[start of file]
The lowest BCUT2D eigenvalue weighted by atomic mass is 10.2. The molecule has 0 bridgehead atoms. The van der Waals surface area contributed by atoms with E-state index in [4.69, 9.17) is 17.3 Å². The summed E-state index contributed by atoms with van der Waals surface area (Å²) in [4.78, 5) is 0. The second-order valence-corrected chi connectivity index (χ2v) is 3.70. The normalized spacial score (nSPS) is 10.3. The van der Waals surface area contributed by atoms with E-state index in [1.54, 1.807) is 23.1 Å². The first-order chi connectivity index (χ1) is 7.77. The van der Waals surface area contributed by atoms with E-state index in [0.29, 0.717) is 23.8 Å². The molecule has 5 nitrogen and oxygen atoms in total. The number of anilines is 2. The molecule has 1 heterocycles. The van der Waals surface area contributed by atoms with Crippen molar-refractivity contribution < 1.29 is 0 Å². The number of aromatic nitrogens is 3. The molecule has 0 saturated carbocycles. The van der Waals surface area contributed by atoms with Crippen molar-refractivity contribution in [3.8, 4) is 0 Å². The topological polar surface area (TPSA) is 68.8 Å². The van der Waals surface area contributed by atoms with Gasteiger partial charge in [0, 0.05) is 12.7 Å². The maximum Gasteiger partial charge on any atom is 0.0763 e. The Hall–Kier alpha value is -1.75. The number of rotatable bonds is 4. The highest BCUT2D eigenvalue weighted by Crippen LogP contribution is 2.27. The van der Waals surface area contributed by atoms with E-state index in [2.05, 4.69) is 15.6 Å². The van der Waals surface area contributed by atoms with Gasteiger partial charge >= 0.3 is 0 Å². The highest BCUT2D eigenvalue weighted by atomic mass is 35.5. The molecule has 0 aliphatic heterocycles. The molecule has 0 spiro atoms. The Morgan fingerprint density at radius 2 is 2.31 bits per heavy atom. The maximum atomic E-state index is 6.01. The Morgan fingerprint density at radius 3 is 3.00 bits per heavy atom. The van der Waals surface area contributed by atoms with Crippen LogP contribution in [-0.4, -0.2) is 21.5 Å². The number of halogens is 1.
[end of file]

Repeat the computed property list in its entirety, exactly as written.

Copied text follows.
The lowest BCUT2D eigenvalue weighted by atomic mass is 10.2. The molecule has 0 bridgehead atoms. The van der Waals surface area contributed by atoms with E-state index in [4.69, 9.17) is 17.3 Å². The summed E-state index contributed by atoms with van der Waals surface area (Å²) in [4.78, 5) is 0. The second-order valence-corrected chi connectivity index (χ2v) is 3.70. The normalized spacial score (nSPS) is 10.3. The van der Waals surface area contributed by atoms with E-state index in [1.54, 1.807) is 23.1 Å². The first-order chi connectivity index (χ1) is 7.77. The van der Waals surface area contributed by atoms with E-state index in [0.29, 0.717) is 23.8 Å². The molecule has 5 nitrogen and oxygen atoms in total. The number of anilines is 2. The molecule has 1 heterocycles. The van der Waals surface area contributed by atoms with Crippen molar-refractivity contribution < 1.29 is 0 Å². The number of aromatic nitrogens is 3. The molecule has 0 saturated carbocycles. The van der Waals surface area contributed by atoms with Crippen molar-refractivity contribution in [3.8, 4) is 0 Å². The topological polar surface area (TPSA) is 68.8 Å². The van der Waals surface area contributed by atoms with Gasteiger partial charge in [0, 0.05) is 12.7 Å². The maximum Gasteiger partial charge on any atom is 0.0763 e. The Hall–Kier alpha value is -1.75. The number of rotatable bonds is 4. The highest BCUT2D eigenvalue weighted by Crippen LogP contribution is 2.27. The van der Waals surface area contributed by atoms with E-state index in [2.05, 4.69) is 15.6 Å². The van der Waals surface area contributed by atoms with Gasteiger partial charge >= 0.3 is 0 Å². The highest BCUT2D eigenvalue weighted by atomic mass is 35.5. The molecule has 0 aliphatic heterocycles. The molecule has 0 spiro atoms. The Morgan fingerprint density at radius 2 is 2.31 bits per heavy atom. The maximum atomic E-state index is 6.01. The Morgan fingerprint density at radius 3 is 3.00 bits per heavy atom. The van der Waals surface area contributed by atoms with Crippen LogP contribution in [-0.4, -0.2) is 21.5 Å². The number of halogens is 1.